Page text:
Published Nov 17, 2014Suzanne Jarvie's crisp, clean voice, reminiscent of Lucinda Williams', lends itself nicely to the straight-ahead Americana of her debut album, Spiral Road. This collection of story songs, speaking to tragedy and endurance, grew out of a mother's nightmare, Jarvie's son being seriously injured after falling down a spiral staircase. That sort of experience makes for a different kind of love song, full of desperation, loss, light and tenderness. The title track isn't nearly the best song on the record; instead, the bombastically named "Enola Gay" stands out lyrically, as does the slow ballad "Shrieking Shack." And the opening track, "Before and After," is arguably eclipsed by the closing "Before and After Redux," which puts Jarvie's vocals front and centre, and features Mickey Raphael's creative harmonica.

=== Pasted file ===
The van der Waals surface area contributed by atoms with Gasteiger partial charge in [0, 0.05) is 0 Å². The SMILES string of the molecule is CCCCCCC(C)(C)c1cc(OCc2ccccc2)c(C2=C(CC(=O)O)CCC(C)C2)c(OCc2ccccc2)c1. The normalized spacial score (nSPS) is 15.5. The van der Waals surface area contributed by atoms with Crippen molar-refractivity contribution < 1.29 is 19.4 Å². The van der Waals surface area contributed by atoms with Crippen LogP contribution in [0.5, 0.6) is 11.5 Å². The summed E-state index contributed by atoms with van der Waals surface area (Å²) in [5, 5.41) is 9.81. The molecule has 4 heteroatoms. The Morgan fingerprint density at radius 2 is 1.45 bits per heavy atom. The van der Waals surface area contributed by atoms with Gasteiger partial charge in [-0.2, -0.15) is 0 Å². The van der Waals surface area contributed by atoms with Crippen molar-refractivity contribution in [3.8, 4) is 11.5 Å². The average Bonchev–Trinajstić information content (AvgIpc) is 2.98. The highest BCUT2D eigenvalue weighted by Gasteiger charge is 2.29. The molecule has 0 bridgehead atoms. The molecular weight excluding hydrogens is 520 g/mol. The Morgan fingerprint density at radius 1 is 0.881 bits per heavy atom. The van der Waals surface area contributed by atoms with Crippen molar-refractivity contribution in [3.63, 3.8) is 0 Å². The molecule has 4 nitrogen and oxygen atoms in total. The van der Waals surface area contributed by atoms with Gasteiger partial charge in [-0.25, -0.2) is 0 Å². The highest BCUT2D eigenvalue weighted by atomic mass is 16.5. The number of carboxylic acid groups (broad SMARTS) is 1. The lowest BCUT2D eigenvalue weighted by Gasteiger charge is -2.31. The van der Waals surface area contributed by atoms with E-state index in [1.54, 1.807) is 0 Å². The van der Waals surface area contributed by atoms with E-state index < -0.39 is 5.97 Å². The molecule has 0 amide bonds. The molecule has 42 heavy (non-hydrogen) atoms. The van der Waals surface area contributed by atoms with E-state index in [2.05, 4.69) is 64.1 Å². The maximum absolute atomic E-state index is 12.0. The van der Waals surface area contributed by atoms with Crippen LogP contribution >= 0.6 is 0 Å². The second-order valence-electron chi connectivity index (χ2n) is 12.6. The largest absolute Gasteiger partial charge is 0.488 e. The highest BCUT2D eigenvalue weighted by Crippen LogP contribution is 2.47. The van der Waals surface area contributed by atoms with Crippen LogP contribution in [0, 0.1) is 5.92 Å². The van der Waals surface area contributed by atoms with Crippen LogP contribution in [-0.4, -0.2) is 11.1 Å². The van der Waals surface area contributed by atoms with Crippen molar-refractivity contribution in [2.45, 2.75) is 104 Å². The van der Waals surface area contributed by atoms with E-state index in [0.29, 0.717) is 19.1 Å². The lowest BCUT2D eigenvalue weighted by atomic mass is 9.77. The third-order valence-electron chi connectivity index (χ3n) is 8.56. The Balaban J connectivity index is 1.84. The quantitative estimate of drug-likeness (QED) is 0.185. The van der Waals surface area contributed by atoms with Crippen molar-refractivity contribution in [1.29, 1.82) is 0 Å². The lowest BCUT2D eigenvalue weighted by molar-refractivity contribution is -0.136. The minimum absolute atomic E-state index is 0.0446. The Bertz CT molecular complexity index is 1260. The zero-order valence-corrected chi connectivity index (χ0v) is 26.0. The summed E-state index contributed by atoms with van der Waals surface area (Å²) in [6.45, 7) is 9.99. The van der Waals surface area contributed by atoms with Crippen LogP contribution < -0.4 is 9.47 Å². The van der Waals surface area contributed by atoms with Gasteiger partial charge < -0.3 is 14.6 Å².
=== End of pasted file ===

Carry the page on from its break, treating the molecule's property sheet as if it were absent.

Produced by Hugh Christopher Brown (of Bourbon Tabernacle Choir fame), the album is beautifully arranged, with an all-star cast of guest musicians, including the Abrams brothers, John on mandolin and James on fiddle, the Holmes Brothers on gospel choir-worthy harmony vocals and Burke Carroll's always-tasteful pedal steel. On a few tracks it seems like Jarvie holds back a bit vocally, but perhaps she's saving a little something for her second record. One can only hope. (Independent)